The “Great Patriotic War”
It is one of the most iconic images of the 20th century and a universally recognized symbol of Soviet military might: a group of Red Army soldiers hoist the USSR flag from the roof of the Reichstag, the German parliament in Berlin, signaling victory over Nazi Germany after six years of war and tens of millions dead.
The sacrifice of the USSR in the fight against Nazism is unquestionable: 7,500,000 of its soldiers died, and counting civilians the number rises to about 25 million.
The USSR also maintained an open land front against Germany for longer than any other country: from June 22, 1941 to May 9, 1945, and it was the one that caused the most casualties to the German army in now mythical battles for the scale of destruction, such as Stalingrad, Kursk, Kharkiv and Operation Bagration.
This has led the Soviet governments, and later the Russians, to maintain that the USSR had been primarily responsible for the victory against Nazi Germany.
In a 2020 article, Russian President Vladimir Putin said that it is “essential to pass on to future generations the memory that the Nazis were defeated first and foremost by the Soviet people and that the representatives of all the republics of the Soviet Union They fought together in that heroic battle, both at the front and in the rear.”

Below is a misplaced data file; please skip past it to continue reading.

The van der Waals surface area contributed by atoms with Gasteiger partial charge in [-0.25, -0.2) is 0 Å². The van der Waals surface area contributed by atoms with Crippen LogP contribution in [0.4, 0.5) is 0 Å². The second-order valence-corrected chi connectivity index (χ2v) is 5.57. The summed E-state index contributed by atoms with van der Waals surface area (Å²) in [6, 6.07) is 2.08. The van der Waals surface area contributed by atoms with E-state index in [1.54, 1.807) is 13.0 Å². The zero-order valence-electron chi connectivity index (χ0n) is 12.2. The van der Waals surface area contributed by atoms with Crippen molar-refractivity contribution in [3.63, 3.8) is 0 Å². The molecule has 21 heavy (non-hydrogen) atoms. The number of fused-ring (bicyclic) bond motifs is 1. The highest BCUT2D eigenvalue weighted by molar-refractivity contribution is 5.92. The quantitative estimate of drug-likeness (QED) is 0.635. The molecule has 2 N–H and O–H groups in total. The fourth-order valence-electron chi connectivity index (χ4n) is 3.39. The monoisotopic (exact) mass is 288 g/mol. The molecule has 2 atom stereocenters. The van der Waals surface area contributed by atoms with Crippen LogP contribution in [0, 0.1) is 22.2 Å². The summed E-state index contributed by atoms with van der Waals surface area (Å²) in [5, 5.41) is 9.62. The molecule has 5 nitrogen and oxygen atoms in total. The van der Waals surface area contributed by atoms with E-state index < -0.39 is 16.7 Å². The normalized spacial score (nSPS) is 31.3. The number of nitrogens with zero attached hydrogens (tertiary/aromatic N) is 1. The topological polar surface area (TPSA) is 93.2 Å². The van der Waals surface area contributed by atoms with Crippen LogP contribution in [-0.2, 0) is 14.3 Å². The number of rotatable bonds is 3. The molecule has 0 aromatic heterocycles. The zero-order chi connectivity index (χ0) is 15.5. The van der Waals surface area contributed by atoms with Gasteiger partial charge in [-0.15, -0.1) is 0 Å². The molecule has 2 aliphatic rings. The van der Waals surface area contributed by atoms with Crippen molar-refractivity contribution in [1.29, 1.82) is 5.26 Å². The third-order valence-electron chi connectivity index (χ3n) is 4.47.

a shared victory
But the USSR was not solely responsible for the German collapse, and its efforts were made in the context of a grand alliance with Western countries, led by the United States and the United Kingdom.
In fact, the United States and the United Kingdom not only conducted their own military operations against Germany in North Africa, in Italy and then in France, but also provided the USSR with an enormous amount of military equipment and food in order to contain the German advance, through the “lend-lease” program (Lend-lease Act).
Much has been made of the real impact of this aid. In this regard, the former leader of the USSR, Nikita Khruschev, said in his memoirs that without the shipment of weapons and materials from the West, and without the pressure of the United States and United Kingdom aerial bombardments against Germany, the war would have been lost. .